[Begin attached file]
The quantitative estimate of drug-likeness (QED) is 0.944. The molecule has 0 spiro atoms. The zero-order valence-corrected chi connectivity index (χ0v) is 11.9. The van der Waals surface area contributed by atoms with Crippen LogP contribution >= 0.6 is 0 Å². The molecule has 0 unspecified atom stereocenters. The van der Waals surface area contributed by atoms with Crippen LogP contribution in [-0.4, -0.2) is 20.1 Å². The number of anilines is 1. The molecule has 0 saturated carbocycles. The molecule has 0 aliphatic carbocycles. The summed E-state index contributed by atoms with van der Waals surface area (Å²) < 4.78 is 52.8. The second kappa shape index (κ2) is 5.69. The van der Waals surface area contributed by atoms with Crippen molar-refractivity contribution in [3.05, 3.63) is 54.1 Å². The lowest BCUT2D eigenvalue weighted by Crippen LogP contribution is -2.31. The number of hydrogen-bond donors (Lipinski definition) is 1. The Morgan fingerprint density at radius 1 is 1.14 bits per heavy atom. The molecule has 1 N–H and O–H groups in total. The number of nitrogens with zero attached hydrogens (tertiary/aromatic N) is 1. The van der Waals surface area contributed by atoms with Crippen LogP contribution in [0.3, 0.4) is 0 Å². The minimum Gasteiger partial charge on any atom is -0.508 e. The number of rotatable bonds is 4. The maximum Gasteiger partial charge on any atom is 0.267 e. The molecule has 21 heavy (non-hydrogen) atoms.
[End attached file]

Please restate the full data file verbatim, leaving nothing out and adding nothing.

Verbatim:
The quantitative estimate of drug-likeness (QED) is 0.944. The molecule has 0 spiro atoms. The zero-order valence-corrected chi connectivity index (χ0v) is 11.9. The van der Waals surface area contributed by atoms with Crippen LogP contribution >= 0.6 is 0 Å². The molecule has 0 unspecified atom stereocenters. The van der Waals surface area contributed by atoms with Crippen LogP contribution in [-0.4, -0.2) is 20.1 Å². The number of anilines is 1. The molecule has 0 saturated carbocycles. The molecule has 0 aliphatic carbocycles. The summed E-state index contributed by atoms with van der Waals surface area (Å²) < 4.78 is 52.8. The second kappa shape index (κ2) is 5.69. The van der Waals surface area contributed by atoms with Crippen molar-refractivity contribution in [3.05, 3.63) is 54.1 Å². The lowest BCUT2D eigenvalue weighted by Crippen LogP contribution is -2.31. The number of hydrogen-bond donors (Lipinski definition) is 1. The Morgan fingerprint density at radius 1 is 1.14 bits per heavy atom. The molecule has 1 N–H and O–H groups in total. The number of nitrogens with zero attached hydrogens (tertiary/aromatic N) is 1. The van der Waals surface area contributed by atoms with Crippen LogP contribution in [0.3, 0.4) is 0 Å². The minimum Gasteiger partial charge on any atom is -0.508 e. The number of rotatable bonds is 4. The maximum Gasteiger partial charge on any atom is 0.267 e. The molecule has 21 heavy (non-hydrogen) atoms.